I have hope for FirefoxOS still, that there can be a fourth way other than the locked-down walled gardens of Windows Phone and iOS, and the practically locked-down walled Google Play Services garden of Android. And plus, given how privy our phones are to our intimate data, do we really trust Google, or Microsoft, or even Apple, to safeguard that critical personal information? But while Mozilla has more trust than any of those three, if there is no hardware running FxOS natively (that doesn't need it to be flashed on like Cyanogen) it will never gain any market traction because no one wants to have to flash their phone right out of the box.
To date, it has taken me literally one entire year to get a FirefoxOS phone. I tried to order a Peak when they first came out, and they were sold out within hours. Four months later, I finally got in a preorder for a Peak Plus. After picking their nose for several months, Geeksphone apologetically said that they were not going to be able to meet certification for it, and would I like my money back or get a free Revolution instead, their next generation phone (which at that time had no specs page)? Sure, said I, still desirous of any FirefoxOS device at all, I would like a free Revolution instead, your next generation phone, and they said okay, and then nothing.
And then it finally arrived today and I eagerly opened it up ... and ...
Yes, that's exactly what you think it is on the lower right. That's an Intel inside logo on its plasticky hide. It's not an ARM device like the Peak or Peak Plus. It's an Intel Atom Z2560 that tops out at a finger-tapping 1.6GHz. It's a farking netbook in a flimsy handheld.
But, you know, if it has a good Firefox OS experience, I can forgive the fact it runs my least favourite processor family ever. I could maybe even forgive this:
Yes, gritting my teeth, I could forgive all that. I could forgive the cheap-o feeling case which felt like it would crack getting the back off to put the battery in. I could forgive the pixelicious 540x960 qHD screen which looks like ass compared to my 1080p Nexus 5 (and despite allegedly being an IPS LCD has a weird blue tint). I could forgive the icky CPU. I could forgive the 1GB of RAM, and in fairness, it does, at least, come with a MicroSD slot to supplement the 16GB flash. I could forgive all of these sins if it only came up in Firefox OS, which is in fact the only thing I bought it for. But no. It comes up in this:Geeksphone advertises it with FxOS on their very own web store!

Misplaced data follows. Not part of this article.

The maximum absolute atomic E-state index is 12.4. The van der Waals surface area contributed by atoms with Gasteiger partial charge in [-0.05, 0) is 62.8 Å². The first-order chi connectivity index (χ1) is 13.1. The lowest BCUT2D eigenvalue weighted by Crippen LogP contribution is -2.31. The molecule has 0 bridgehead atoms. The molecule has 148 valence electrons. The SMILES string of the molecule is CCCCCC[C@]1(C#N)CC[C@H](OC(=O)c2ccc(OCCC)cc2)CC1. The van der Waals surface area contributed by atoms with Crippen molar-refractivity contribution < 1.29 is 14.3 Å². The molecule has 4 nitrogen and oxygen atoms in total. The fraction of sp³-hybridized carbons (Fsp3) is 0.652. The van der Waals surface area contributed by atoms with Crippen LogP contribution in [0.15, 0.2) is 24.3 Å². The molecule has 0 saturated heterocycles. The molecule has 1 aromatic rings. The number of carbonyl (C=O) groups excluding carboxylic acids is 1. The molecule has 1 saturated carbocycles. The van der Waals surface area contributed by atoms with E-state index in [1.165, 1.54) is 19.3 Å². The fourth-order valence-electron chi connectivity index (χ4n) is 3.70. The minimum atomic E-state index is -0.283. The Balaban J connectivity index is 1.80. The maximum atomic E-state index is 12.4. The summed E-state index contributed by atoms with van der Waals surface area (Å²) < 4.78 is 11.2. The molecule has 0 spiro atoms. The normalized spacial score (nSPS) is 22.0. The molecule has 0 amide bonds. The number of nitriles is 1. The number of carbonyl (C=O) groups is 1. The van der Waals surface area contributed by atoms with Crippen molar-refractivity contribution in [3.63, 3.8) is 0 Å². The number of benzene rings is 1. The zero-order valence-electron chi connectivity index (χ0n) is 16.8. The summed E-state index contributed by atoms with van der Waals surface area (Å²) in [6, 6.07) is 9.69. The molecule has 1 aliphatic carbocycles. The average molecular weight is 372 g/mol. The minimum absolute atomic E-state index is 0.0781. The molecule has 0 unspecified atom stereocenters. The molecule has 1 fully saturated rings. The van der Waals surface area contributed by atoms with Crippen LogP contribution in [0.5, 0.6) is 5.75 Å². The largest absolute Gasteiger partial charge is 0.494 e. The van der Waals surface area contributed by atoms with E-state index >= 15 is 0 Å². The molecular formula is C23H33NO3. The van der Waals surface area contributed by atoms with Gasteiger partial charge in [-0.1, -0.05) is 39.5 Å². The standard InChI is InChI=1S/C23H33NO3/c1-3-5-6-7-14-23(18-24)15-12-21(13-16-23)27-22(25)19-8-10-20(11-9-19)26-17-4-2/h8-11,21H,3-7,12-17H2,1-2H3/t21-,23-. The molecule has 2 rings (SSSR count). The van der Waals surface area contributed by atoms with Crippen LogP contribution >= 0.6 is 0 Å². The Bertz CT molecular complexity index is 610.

Geeksphone, you suck. If I'd wanted an Android device, I'd have bought one. And in fact I have one, the stellar $350 Nexus 5, currently the best deal in Android devices ever and outclasses the $300 (€222) Revolution in virtually every metric. I bought this device to run FxOS and it's advertised to run it, but not only does it not come with it it also doesn't even include instructions on how to do so. Considering I started this entire adventure with the FxOS-specific Peak Plus, the least Geeksphone could have done after keeping my money for months is to include a MicroSD card with an Intel FirefoxOS build, instructions and a thank-you. Instead I have a piece of crap that isn't even fit to be a doorstop or a paperweight, let alone a decent smartphone. I'd say something about the battery or camera if this were a real review and not a rant, but I turned it off in disgust after five minutes, and I bet the camera's as lousy as the screen is. (Pro-tip: the camera plastic lens is covered with a plastic protector which you need to remove with the back off.)
So, when I get around to it after I stop fuming, I'll go and get a 16GB MicroSD card and try putting FxOS on it and if I brick it, I guess I'll use it for target practice. Mozilla needs to find a better hardware partner than Geeksphone. They really do. To be continued when I'm not so furious.